by Dan Darling, Forecast International.
Age and wear are taking a toll on the Swiss Air Force’s combat aircraft capability. The service’s 36 F-5 Tigers – purchased in 1976 and 1981, with deliveries following in 1978 and 1984, respectively – are suffering from aging airframes. A crack was discovered in the supporting structure of a single-seat F-5E variant during a major overhaul project of the fleet in 2014, which resulted in a fleet-wide inspection of all E and F (two-seat) types.
During the ensuing verification process, another significant crack was found on a second aircraft in January 2015.
Now, the Swiss Department of Defense has decided that after finding 16 aircraft with cracks during the exhaustive process, only six of these – all single-seat Es – will be repaired and returned to service (in the first quarter of 2016). The F-5 fleet – which began with 110 aircraft, 98 F-5Es and 12 two-seat F-5Fs – will shrink to a mere 26 units once the repairs are completed.
With the other fighter complement – 33 F/A-18C/D Hornet fighter aircraft – factored into the equation, the entire fighter inventory is now down to 59 aircraft.
For a neutral country surrounded by friendly nations, this total is – on paper, at least – entirely sufficient. However, defense of Swiss airspace was exposed as vulnerable in February 2014 when a hijacked Ethiopian Airlines flight had to be escorted and forced to land in Geneva by French and Italian fighters, as the Swiss Air Force only protects the country’s airspace during business hours.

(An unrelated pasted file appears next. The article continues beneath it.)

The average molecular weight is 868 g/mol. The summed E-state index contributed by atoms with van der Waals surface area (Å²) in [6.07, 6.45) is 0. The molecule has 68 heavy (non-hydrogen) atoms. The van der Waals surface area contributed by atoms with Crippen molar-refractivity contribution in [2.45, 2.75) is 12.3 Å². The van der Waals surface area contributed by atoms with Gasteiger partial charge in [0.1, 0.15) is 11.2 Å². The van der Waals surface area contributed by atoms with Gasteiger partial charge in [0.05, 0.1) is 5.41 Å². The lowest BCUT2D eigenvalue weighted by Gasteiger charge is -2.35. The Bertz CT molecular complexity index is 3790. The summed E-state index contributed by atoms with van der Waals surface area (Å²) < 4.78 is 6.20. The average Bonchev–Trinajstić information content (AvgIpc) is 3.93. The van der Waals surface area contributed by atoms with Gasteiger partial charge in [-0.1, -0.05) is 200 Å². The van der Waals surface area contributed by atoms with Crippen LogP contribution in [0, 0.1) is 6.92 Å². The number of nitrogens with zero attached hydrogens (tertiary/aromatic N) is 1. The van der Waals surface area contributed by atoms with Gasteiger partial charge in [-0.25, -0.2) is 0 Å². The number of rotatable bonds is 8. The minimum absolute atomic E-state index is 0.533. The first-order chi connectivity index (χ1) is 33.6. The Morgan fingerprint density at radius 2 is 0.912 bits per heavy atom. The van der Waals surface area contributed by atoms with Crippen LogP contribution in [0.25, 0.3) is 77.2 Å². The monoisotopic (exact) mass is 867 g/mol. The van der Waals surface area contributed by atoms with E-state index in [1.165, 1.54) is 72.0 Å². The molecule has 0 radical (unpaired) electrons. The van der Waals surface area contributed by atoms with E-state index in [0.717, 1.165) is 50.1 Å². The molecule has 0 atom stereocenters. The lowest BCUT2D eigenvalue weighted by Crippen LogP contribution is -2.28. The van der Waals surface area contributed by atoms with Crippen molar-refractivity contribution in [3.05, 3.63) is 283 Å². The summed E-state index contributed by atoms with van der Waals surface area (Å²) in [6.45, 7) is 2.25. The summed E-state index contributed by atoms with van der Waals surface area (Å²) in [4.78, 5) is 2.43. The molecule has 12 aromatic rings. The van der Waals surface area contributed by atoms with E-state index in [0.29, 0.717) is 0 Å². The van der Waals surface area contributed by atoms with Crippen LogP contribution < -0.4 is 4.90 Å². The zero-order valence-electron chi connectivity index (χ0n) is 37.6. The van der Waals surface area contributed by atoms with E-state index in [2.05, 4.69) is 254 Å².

The vulnerable airspace is the result of limited operational funds and dwindling combat aircraft capability – a problem destined to worsen when the F-5 Tiger fleet is eventually retired after 2016 with no replacement in sight.
An attempt to procure a future fighter under the TTE project (F-5E fighter replacement program) proved politically divisive in the pacifist country. A grassroots campaign, led by the pacifist organization Group for Switzerland Without an Army, against purchasing the successor platform selected by the government – the Saab Gripen E – was put to a popular referendum in May 2014. The procurement was struck down as 53.4 percent of Swiss voters opted to reject the program.
With no plan B alternative formulated by the Department of Defense, Switzerland appears satisfied to let its combat aircraft inventory shrink via attrition. The next question will become what happens when the F/A-18 Hornet fleet – purchased in 1993 – nears obsolescence.